Retention Talk
Retention Talk

Retaining customers one bag at a time | Trade Coffee's Mike Lackman

On today's episode of Retention Talk, Neel speaks with Mike Lackman, CEO of Trade Coffee. We talk about acquiring customers the "right" way, retaining customers one bag at a time, and reducing friction in your cancellation process.

This episode might reference ProfitWell and ProfitWell Recur, which following the acquisition by Paddle is now Paddle Studios. Some information may be out of date.

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From kickstarting your morning to late night hackathons, coffee has a firm grasp on our culture. Addicting in nature, coffee should be an easy sell month over month... but if a delightful experience isn't hammered home, retention is getting tossed out with yesterday's grounds.

On today's episode of Retention Talk, I speak with Mike Lackman, CEO of Trade Coffee. We talk about acquiring customers the "right" way, retaining customers one bag at a time, and reducing friction in your cancellation process.

Key points discussed in the episode

We use data to make sure that we get people [the] coffee that they are guaranteed to love enough—that they'll trust us to pick the next bag for them.”                                                                                           - Mike Lackman

Acquiring customers the “right” way

At Trade Coffee, they use data to make sure they get people the coffee they're guaranteed to love. There's a bright line between doing what’s necessary to acquire the right kind of customers the right way, versus acquiring customers and figuring out how to retain them later. Every single interaction with your customer is either a value-add or a value-diminishing interaction.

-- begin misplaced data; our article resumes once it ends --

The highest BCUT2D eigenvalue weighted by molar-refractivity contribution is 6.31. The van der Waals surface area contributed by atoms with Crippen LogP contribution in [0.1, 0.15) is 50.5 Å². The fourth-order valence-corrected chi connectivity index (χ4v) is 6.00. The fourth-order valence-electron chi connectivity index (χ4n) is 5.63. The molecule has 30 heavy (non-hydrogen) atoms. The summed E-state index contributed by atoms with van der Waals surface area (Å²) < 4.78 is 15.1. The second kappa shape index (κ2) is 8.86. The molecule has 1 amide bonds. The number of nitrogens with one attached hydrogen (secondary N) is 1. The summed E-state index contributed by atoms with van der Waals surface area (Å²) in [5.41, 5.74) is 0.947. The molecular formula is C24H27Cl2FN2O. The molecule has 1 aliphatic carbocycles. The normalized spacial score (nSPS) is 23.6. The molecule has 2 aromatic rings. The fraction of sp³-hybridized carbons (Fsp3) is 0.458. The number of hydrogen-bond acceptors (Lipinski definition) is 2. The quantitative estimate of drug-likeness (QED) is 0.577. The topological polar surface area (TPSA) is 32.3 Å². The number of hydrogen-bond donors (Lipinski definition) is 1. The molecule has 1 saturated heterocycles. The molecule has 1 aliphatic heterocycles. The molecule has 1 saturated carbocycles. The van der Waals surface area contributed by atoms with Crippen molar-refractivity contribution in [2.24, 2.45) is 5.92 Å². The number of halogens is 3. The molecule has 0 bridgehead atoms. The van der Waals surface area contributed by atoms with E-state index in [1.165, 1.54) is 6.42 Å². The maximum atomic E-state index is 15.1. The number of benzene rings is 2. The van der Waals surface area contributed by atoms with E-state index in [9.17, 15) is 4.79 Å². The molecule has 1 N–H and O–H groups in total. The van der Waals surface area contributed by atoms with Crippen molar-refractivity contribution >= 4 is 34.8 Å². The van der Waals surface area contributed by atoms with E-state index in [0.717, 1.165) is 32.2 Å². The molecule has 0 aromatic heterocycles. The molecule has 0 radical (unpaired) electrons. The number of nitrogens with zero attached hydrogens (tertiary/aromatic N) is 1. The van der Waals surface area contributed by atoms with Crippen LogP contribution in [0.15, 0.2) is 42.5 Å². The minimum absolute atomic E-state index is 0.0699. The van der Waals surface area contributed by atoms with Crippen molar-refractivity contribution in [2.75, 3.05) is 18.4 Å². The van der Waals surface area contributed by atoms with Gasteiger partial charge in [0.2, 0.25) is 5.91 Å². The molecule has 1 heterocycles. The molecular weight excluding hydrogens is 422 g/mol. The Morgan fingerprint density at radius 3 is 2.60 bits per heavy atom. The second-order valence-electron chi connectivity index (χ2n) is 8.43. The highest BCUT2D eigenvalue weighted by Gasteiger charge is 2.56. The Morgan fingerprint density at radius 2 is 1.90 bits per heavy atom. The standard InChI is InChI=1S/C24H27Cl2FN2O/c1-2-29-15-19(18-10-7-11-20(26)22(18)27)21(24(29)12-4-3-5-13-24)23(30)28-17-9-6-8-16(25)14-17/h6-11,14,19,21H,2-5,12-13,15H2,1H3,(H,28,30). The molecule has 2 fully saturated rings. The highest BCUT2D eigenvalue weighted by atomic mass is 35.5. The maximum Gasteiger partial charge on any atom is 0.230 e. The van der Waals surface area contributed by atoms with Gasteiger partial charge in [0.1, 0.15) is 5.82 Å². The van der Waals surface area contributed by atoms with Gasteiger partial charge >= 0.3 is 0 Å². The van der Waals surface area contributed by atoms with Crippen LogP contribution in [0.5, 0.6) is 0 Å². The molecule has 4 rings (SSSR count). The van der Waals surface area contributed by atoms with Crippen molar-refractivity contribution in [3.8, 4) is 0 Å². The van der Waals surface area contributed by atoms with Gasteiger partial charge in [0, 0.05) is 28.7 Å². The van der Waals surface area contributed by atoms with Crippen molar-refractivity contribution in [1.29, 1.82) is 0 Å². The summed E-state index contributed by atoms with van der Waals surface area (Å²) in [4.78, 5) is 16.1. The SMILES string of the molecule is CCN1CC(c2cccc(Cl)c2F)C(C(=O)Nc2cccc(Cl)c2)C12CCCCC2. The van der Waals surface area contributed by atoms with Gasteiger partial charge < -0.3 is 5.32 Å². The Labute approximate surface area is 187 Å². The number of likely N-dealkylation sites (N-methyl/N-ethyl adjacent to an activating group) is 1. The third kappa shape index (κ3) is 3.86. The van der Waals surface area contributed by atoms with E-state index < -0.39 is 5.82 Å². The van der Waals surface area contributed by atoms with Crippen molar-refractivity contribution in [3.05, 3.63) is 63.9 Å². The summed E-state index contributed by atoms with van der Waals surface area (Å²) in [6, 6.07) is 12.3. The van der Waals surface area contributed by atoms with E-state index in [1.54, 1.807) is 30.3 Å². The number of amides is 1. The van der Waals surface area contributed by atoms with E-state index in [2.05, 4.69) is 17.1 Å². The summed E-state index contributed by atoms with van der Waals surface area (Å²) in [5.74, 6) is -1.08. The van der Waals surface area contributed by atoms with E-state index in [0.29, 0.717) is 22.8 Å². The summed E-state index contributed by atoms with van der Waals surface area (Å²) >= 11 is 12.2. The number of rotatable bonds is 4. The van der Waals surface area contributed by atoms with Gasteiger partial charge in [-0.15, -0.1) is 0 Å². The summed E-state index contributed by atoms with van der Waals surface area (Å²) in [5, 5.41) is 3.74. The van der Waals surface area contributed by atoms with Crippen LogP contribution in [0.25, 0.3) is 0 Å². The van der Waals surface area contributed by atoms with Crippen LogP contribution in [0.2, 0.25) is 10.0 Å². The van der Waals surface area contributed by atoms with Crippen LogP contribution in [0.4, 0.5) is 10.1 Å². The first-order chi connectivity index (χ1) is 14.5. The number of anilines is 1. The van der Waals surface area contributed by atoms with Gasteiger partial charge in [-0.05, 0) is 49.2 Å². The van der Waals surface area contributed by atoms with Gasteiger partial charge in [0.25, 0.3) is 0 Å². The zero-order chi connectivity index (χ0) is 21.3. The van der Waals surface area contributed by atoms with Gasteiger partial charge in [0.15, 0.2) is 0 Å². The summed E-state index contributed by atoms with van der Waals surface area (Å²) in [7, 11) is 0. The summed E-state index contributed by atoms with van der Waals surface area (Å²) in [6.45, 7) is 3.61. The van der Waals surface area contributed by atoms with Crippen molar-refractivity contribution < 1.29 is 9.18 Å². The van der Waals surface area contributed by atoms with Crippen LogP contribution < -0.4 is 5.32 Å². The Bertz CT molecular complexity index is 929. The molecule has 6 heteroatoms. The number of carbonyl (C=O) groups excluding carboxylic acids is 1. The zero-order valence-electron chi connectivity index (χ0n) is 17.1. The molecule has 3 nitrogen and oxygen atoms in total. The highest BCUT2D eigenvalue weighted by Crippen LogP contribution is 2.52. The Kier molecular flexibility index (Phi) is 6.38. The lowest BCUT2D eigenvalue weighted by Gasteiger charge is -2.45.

A voice of the customer program (VOC) survey can very easily be a value-diminishing action. Asking for a lot of information takes time. But it doesn’t have to be a survey per se. Get creative. Look at or evaluate through a community forum, review sites, and more.

Retaining customers one bag at a time

Mike talked a lot about focusing on the experience had with the product on a single-unit basis. Did they like the taste of the coffee? Did the bag show up on time? Did they make some sort of customization to their order? By providing the best experience possible, retention becomes second nature.

Reduce the friction in your cancellation process, but don’t eliminate it entirely

Making your cancellation process difficult isn’t going to inspire a customer to come back down the line. Try to figure out why the customer is cancelling. You may not be able to change their mind at the moment, but you can figure out how to prevent future cancellations for the same reason.

Take Action:

Talk is cheap, but action backed by data is priceless. So, let's cut to the chase and hook you up with data you can use to inform your decisions.

Check out our Subscription Churn Benchmarks where we broke down data from 30k SaaS and Subscription companies to show how churn and cancellation rates are trending. We cover:

  • Churn by price point, vertical, region
  • Payment failures by location and seasonality
  • Impact of salvage offers, upgrades, reactivations
  • 57 other data slices across B2B and Consumer

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Well, we try to work on our best customer facing input metrics. Those perceived high value activities. It's not why did they cancel? It's what activities are shared by the people who have an awesome experience with us? How do we create that the tightest kernel, that being something as simple as like, they're made at least one customization action

in the first 45 days. They said they liked something. They asked for something on a different time. They took some agency and changed their profile. Refined it did something like that. That act of customization is a big deal for us.

Welcome to retention talk. I'm Neil Dhesi, and we're talking to the best minds in the world of product and customer success to bring you actionable strategies on reducing churn and boosting retention. This week is a special one. We're talking to Mike Lachman, CEO of Trade Coffee.